Album: The Family Tree: The Roots by Radical Face
Released: October 4th, 2011
Radical Face is the stage name of musician Ben Cooper who released his first official studio album in 2007. His music is noted for the use of acoustic guitar, soft and layered vocals, and storytelling within the lyrics. He has released four studio albums, all of which carry concepts within their songs and the last three are part of a single story called The Family Tree. An independent artist, Radical Face primarily tours outside of the United States due to the popularity of his music in the rest of the world; however, he does play some isolated shows and went on a more extensive North American tour in 2013. His most recent work has been on a film score, another full-length record, and a series of EPs.
**Spoiler Alert – Story Details Ahead**
The Story and the Songs:
The Family Tree albums concern the family of the Northcotes and their descendants, with this first entry introducing the first generation and the strange abilities passed along their bloodline. “Names” brings about the sorrow of hitchhiking, much like “Homesick” from Ghost. The character in this song, Judah Northcote is on his way home after accidentally murdering a man who mocked his family. Sounding as though played through an old speaker, “Names” is a melancholy start to the album. Judah’s story continues in “A Pound of Flesh,” where he describes being on the run for taking a life. “Family Portrait” takes a step back in time, describing the youth of Judah’s father, William, and his aunt, Victoria. Told from William’s perspective, “Family Portrait” lays the foundation for the family tree that gives the album and its sequels their name.
“Black Eyes” picks up when William is an adult and in the throes of drunken fury after his children are secreted away by his wife in the night. The kick drum plays a large part in this song by maintaining the pulsing beat alongside impatient guitar lines and Cooper’s falsetto. A beautiful piano melody introduces the next song, “Severus and Stone.” This is where the supernatural elements come in as it describes Victoria’s twin sons, the eponymous Severus and Stone, on the night that Severus dies. There is an ethereal quality to the song which matches of Stone being able to see his brother’s ghost. “The Moon is Down” is a lover’s lament from Tom Carson; the shy neighbor of Victoria, Tom loved her from a young age but never made his feelings known. This song features a rolling pace with piano, acoustic guitar, and Cooper’s vocals.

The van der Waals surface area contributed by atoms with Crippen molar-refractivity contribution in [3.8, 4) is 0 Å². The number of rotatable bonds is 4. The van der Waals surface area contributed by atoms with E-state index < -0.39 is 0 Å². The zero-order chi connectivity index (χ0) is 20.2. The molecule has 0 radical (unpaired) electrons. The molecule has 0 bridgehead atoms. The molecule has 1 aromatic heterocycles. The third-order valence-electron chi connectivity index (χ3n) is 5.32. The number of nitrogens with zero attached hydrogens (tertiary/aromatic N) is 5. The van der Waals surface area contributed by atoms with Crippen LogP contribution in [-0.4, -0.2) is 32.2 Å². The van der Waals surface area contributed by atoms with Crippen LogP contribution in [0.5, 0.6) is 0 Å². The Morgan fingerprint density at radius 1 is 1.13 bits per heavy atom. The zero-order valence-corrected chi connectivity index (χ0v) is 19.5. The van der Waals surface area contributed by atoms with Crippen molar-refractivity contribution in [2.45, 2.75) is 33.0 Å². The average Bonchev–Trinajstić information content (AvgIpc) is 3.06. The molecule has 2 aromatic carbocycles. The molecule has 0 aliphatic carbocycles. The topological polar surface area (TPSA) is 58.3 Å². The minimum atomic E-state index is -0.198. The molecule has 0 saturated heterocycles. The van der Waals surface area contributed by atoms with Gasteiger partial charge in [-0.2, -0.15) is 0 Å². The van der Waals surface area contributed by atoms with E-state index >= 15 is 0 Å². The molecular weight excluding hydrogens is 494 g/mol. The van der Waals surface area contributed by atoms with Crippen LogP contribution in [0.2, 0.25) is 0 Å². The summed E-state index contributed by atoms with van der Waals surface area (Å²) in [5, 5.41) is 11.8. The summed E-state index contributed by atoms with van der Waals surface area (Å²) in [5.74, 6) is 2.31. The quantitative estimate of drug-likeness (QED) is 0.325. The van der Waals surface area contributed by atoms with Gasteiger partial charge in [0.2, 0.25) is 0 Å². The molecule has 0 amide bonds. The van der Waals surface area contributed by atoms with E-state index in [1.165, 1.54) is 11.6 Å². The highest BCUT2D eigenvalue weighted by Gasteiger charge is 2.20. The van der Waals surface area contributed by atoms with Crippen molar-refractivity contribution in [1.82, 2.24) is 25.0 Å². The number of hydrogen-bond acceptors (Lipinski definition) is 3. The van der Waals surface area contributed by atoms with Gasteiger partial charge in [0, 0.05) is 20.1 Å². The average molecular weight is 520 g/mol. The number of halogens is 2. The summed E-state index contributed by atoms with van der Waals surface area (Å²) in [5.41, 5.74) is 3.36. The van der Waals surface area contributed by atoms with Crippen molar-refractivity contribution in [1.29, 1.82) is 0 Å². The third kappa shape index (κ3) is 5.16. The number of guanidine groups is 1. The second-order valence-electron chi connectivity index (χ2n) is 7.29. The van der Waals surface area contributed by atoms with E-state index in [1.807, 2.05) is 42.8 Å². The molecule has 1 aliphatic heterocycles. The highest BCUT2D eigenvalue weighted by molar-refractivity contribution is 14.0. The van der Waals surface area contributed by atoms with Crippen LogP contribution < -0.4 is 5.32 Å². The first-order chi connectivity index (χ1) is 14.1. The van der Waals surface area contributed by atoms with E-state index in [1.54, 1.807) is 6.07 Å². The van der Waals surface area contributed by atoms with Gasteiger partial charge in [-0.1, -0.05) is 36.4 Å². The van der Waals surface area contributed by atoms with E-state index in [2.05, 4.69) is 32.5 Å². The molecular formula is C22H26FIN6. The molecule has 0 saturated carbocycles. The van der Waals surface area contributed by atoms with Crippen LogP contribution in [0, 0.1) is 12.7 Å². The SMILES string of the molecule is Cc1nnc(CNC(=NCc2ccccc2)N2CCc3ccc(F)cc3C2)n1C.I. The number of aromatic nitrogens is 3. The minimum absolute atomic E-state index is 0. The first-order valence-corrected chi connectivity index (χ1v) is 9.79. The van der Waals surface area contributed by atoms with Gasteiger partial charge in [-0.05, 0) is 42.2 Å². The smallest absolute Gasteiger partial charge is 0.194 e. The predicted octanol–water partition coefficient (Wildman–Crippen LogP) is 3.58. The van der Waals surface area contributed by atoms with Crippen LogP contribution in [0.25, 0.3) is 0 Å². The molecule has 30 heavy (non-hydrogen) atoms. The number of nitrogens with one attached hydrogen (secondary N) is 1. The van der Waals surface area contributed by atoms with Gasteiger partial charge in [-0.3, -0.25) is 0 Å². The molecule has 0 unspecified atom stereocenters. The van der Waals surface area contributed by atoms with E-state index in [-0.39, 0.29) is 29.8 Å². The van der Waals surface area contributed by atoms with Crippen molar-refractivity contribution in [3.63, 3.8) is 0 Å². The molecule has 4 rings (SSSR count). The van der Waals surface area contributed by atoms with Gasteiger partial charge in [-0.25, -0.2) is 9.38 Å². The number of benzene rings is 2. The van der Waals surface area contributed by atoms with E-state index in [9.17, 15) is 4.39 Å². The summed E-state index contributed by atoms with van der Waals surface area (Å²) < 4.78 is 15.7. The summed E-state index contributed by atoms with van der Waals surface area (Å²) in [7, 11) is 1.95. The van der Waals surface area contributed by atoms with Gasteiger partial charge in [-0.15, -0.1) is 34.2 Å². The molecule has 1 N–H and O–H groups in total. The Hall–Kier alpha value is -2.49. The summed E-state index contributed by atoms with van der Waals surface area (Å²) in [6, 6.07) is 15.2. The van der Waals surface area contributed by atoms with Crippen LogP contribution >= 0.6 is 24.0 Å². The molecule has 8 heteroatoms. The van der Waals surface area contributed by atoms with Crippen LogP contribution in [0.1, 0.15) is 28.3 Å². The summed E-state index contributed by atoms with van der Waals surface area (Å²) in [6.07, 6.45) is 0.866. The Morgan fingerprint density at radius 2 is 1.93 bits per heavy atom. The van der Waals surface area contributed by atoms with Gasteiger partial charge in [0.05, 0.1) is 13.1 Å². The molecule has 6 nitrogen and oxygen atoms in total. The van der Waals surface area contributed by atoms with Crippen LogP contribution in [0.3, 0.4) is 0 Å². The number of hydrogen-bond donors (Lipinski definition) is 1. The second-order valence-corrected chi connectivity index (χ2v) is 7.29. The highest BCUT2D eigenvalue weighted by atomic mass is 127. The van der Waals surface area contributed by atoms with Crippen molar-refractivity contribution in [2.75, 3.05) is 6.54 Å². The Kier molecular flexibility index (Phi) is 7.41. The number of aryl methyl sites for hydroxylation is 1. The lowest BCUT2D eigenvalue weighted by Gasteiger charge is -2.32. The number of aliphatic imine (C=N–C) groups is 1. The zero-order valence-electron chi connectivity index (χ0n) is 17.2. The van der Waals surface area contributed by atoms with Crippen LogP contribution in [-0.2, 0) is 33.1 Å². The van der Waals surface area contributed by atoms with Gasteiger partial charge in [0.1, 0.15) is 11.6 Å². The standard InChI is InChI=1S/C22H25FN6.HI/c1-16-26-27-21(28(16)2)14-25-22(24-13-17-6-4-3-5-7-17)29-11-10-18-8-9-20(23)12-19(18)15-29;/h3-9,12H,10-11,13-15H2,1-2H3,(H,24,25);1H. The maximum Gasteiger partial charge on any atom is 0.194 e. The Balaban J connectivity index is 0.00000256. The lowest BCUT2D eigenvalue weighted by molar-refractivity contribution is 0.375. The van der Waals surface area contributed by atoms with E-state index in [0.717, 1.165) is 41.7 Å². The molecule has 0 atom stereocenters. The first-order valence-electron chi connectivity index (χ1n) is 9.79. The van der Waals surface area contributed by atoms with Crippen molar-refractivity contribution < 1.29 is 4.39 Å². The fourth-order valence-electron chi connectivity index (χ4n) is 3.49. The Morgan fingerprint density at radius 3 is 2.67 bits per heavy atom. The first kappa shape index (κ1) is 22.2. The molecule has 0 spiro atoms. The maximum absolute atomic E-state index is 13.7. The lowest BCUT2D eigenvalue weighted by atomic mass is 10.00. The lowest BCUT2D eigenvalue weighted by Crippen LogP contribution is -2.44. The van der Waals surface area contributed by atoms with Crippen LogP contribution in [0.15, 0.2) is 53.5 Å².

“Ghost Towns” returns to Judah as he reminisces about being on the run now that the family of the man he killed is after him. He knows he can’t return home and tries to make peace with his actions. “Kin” describes the abilities of Virgil Northcote, the third son of William, after receiving a blood transfusion from his cousin, Stone. He begins to hear the voices of his dead relatives and this trait is passed along his family line. In “The Dead Waltz”, Victoria’s daughter, Abigail, walks on water when she sleepwalks. One night, Tom sees this happen and brings the young girl back to her mother, promising to protect the child so she isn’t burned by the villagers as a witch. “Always Gold” describes the relationship between the William’s other two sons, Robert and Kyle; Robert always stayed home to take care of things while Kyle was aggressive and often left. The song, from Robert’s perspective, shows the love between the brothers and importance of their bond. “Mountains”, the final track on the album, is narrated by Timothy, son of Robert from the previous song, and talks about his older brother, Christopher, who is home on military leave. Timothy dreams of his mother, who died of scarlet fever, in this upbeat end to an album filled with heavy subject matter.
The Family Tree: The Roots is a solid foundation for the series of albums, laying down the cornerstone of the musical and lyrical themes to be explored. There is a wonderful amount of poetic lyricism in this album (the opening lines of “Severus and Stone” are some of my favorite ever written), and though there is a connected story in the album, it doesn’t necessarily stick out too much. The listener can tell that there are stories in the songs, but they can stand on their own in addition to their places in the album. Many of these story details weren’t known until 2016 when Radical Face released a guidebook that gives further insight into the story of the characters.
For those wanting to read more detail about the story, Cooper created a guidebook that tells the stories behind the songs and can be accessed here.
Please enjoy some song recommendations, a song from the album, and check out the band’s social media accounts below!
Song recommendations: “A Pound of Flesh” , “Severus and Stone” , “Ghost Towns” , “Always Gold”